Much media has been given to the so-called “stimulus package” recently passed and signed into law without members of Congress or the President knowing fully what was contained in the over 1500 pages. Evidently, no one read the whole bill before taking the decisive action.
A similar approach seems to be occurring here in Wisconsin. Buried in the governor’s budget bill (A 75 2009-2010 Legislature), at pages 1588 and 1605, are significant modifications of state tort law that have as much to do with the state budget as chewing gum has to do with nuclear fusion.
Section 3223 of the bill contains a provision requiring the court to explain to a jury “the effect on awards and liabilities of the percentage of negligence found by the jury to be attributable to each party.” Translation: “If you find the plaintiff more negligent than that rich old defendant, the plaintiff and his or her lawyer won’t recover a dime!” Aren’t juries supposed to be finders of fact and not charity institutions?
Section 3271 of the bill changes the Wisconsin comparative negligence rule in two significant respects.
First, contrary to what has been the rule since 1931, the plaintiff’s negligence would no longer be compared separately to that of each defendant, with the plaintiff barred from recovery against one whose negligence percentage is smaller. Under the proposal the plaintiff would be barred only if his or her negligence was found greater than the combined negligence of all the defendants. An illustration may help. Now if the plaintiff is found 40 percent at fault and the three defendants are found 10, 20, and 30 percent, respectively, the plaintiff will recover nothing. With the proposed change, the same numbers would result in the plaintiff and his or her attorney recovering 60 percent of his or her damages, with 1/6 of that amount paid by the 10 percent defendant, 2/6 by the 20 percent defendant, and the balance by the 30 percent defendant.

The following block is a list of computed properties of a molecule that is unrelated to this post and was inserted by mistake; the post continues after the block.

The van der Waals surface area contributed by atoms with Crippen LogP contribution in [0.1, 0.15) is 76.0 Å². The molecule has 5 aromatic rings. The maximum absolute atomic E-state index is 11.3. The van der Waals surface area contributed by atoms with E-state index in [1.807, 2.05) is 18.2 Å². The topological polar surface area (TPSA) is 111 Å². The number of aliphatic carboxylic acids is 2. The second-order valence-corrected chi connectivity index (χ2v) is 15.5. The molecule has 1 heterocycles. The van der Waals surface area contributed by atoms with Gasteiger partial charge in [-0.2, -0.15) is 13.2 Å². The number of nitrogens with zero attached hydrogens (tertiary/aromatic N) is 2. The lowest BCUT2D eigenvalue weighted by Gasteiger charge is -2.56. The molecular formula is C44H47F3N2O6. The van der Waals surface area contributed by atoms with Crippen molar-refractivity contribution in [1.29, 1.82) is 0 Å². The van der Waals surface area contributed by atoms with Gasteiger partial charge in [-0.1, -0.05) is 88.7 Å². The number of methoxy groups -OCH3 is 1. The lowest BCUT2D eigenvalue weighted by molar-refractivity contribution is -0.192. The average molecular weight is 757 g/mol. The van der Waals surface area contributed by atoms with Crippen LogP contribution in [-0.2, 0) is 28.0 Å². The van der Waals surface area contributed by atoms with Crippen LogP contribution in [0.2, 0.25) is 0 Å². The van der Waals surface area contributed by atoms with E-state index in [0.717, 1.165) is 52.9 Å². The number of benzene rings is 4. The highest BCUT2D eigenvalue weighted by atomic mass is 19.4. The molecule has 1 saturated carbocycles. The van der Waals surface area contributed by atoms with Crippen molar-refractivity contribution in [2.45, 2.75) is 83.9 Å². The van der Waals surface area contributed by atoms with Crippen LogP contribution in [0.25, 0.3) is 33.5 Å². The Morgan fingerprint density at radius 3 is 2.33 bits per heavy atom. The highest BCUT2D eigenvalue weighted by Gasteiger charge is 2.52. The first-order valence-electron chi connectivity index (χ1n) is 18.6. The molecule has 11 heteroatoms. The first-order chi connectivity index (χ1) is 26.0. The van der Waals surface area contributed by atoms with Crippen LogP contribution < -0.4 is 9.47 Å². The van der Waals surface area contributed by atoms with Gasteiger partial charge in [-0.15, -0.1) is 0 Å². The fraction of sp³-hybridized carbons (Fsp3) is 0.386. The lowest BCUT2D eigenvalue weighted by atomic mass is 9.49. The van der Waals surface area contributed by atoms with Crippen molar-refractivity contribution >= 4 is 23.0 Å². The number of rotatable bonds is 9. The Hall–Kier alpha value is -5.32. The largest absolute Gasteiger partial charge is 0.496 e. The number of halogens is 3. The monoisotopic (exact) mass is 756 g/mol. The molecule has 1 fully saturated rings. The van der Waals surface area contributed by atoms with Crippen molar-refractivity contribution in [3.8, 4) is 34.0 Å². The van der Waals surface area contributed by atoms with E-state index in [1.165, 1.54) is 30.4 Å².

A final provision in section 3271 would have any defendant with a percentage of fault equal to or greater than the plaintiff’s jointly and severally liable to the plaintiff. At present only defendants found 51 percent or more at fault incur joint and several liability. Under the proposal, for example, if a plaintiff was fond to be 20 percent at fault and four defendants were each found to be a similar percentage, the plaintiff could recover 80 percent of his or her total damages from any one of the four. That target would have to recoup shares from the others, bearing the whole burden should any be insolvent.
These proposals are obviously a big, wet, sloppy kiss from the governor and involved legislators to the plaintiffs’ bar in thanks for campaign contributions and other favors. However, even The Milwaukee Journal Sentinel suggested that these measures, regardless of their merit, should be considered separately in the legislative process outside of the Joint Finance Committee (Editorial, “Afraid of Scrutiny, at A10 (April 10, 2009)). Enough said!